Inflation in Argentina cooled for the fourth consecutive month in July, as the government tightened its grip on the daily depreciation of the peso.
Consumer prices rose three percent in July from June, in line with economists' expectations, according to government data released Thursday. Compared to the same month of the previous year, inflation reached 51.8 percent, the highest level since January 2019, which was the first full month of President Alberto Fernández's term in office.
Inflation has slowed in recent months as Argentina's Central Bank slows the pace of the peso's decline, known as the moving parity. Although prices rose three percent in July, the peso only lost one percent of its value compared to the US dollar. Economists say the policy is unsustainable and they expect the currency losses to better reflect inflation after the November midterm elections.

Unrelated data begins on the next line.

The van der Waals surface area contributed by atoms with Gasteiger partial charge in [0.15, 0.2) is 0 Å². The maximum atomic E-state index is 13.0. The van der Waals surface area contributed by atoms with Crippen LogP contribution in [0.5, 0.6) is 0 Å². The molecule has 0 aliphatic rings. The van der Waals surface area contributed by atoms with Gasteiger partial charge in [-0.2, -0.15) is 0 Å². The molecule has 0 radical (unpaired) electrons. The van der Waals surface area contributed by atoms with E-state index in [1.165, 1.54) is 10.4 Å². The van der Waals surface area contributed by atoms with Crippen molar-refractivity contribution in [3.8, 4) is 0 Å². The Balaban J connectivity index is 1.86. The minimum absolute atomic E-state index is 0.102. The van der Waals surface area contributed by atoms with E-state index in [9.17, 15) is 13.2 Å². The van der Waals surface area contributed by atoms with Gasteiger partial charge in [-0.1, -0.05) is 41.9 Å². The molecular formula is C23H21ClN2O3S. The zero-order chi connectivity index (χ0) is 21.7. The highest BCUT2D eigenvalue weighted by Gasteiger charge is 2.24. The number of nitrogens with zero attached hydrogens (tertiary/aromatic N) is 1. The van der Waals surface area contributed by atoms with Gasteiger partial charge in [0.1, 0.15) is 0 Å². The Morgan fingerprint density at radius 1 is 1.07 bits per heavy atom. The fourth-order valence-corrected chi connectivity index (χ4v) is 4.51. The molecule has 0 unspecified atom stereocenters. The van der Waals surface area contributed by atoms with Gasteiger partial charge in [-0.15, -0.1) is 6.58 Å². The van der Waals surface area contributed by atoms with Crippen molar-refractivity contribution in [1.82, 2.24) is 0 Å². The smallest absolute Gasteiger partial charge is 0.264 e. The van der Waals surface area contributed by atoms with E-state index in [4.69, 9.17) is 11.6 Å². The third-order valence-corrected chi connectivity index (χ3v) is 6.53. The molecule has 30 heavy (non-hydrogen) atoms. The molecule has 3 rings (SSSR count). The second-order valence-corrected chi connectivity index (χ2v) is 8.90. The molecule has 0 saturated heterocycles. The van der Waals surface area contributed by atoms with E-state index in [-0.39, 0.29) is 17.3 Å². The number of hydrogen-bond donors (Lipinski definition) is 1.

Despite the slowdown, inflation kept pace faster than wage growth in the last three months for which data is available. In June, wages rose 2.3 percent in monthly terms, well below price increases, which were 3.2 percent that month, according to data reported earlier this week.
Persistently high inflation has continued at a time when the Fernández government is printing and spending more money ahead of the upcoming elections. The amount of banknotes and coins in circulation is close to two trillion pesos (US$20.6 billion) and has increased by 31 percent compared to a year ago.
by Patrick Gillespie, Bloomberg